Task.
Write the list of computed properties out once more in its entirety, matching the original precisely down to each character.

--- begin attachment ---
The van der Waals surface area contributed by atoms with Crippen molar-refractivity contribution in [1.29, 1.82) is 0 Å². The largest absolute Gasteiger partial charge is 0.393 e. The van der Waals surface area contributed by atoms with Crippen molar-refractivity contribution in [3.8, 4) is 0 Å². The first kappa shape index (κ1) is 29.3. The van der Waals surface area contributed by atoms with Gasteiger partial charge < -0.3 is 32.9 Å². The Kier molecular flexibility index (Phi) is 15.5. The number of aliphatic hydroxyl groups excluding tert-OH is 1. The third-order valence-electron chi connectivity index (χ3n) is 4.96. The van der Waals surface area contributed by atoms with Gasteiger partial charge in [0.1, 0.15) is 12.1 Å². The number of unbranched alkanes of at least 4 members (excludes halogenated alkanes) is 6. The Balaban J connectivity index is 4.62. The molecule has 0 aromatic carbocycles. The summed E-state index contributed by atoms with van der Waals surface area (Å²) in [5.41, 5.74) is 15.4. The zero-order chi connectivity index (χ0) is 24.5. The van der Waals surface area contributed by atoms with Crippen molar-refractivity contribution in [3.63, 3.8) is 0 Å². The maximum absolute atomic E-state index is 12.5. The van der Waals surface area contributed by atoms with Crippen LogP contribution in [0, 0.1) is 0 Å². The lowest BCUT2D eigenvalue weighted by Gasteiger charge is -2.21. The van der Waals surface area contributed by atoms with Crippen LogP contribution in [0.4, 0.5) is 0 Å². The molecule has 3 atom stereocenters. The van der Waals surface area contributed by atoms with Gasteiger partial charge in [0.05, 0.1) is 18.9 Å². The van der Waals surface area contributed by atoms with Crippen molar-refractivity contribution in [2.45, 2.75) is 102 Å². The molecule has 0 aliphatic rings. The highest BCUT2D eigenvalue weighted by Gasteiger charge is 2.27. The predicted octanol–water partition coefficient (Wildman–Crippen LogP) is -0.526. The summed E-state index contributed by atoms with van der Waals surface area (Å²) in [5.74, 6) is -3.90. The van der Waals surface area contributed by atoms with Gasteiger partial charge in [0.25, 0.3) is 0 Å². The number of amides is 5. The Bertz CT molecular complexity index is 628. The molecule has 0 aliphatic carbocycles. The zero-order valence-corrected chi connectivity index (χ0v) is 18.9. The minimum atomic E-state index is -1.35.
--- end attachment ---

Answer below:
The van der Waals surface area contributed by atoms with Crippen molar-refractivity contribution in [1.29, 1.82) is 0 Å². The largest absolute Gasteiger partial charge is 0.393 e. The van der Waals surface area contributed by atoms with Crippen molar-refractivity contribution in [3.8, 4) is 0 Å². The first kappa shape index (κ1) is 29.3. The van der Waals surface area contributed by atoms with Gasteiger partial charge < -0.3 is 32.9 Å². The Kier molecular flexibility index (Phi) is 15.5. The number of aliphatic hydroxyl groups excluding tert-OH is 1. The third-order valence-electron chi connectivity index (χ3n) is 4.96. The van der Waals surface area contributed by atoms with Gasteiger partial charge in [0.1, 0.15) is 12.1 Å². The number of unbranched alkanes of at least 4 members (excludes halogenated alkanes) is 6. The Balaban J connectivity index is 4.62. The molecule has 0 aromatic carbocycles. The summed E-state index contributed by atoms with van der Waals surface area (Å²) in [5.41, 5.74) is 15.4. The zero-order chi connectivity index (χ0) is 24.5. The van der Waals surface area contributed by atoms with Crippen molar-refractivity contribution in [3.63, 3.8) is 0 Å². The maximum absolute atomic E-state index is 12.5. The van der Waals surface area contributed by atoms with Crippen LogP contribution in [0, 0.1) is 0 Å². The lowest BCUT2D eigenvalue weighted by Gasteiger charge is -2.21. The van der Waals surface area contributed by atoms with Crippen LogP contribution in [0.4, 0.5) is 0 Å². The molecule has 3 atom stereocenters. The van der Waals surface area contributed by atoms with Gasteiger partial charge in [0.05, 0.1) is 18.9 Å². The van der Waals surface area contributed by atoms with Crippen molar-refractivity contribution in [2.45, 2.75) is 102 Å². The molecule has 0 aliphatic rings. The highest BCUT2D eigenvalue weighted by Gasteiger charge is 2.27. The predicted octanol–water partition coefficient (Wildman–Crippen LogP) is -0.526. The summed E-state index contributed by atoms with van der Waals surface area (Å²) in [5.74, 6) is -3.90. The van der Waals surface area contributed by atoms with Gasteiger partial charge in [0.25, 0.3) is 0 Å². The number of amides is 5. The Bertz CT molecular complexity index is 628. The molecule has 0 aliphatic carbocycles. The zero-order valence-corrected chi connectivity index (χ0v) is 18.9. The minimum atomic E-state index is -1.35.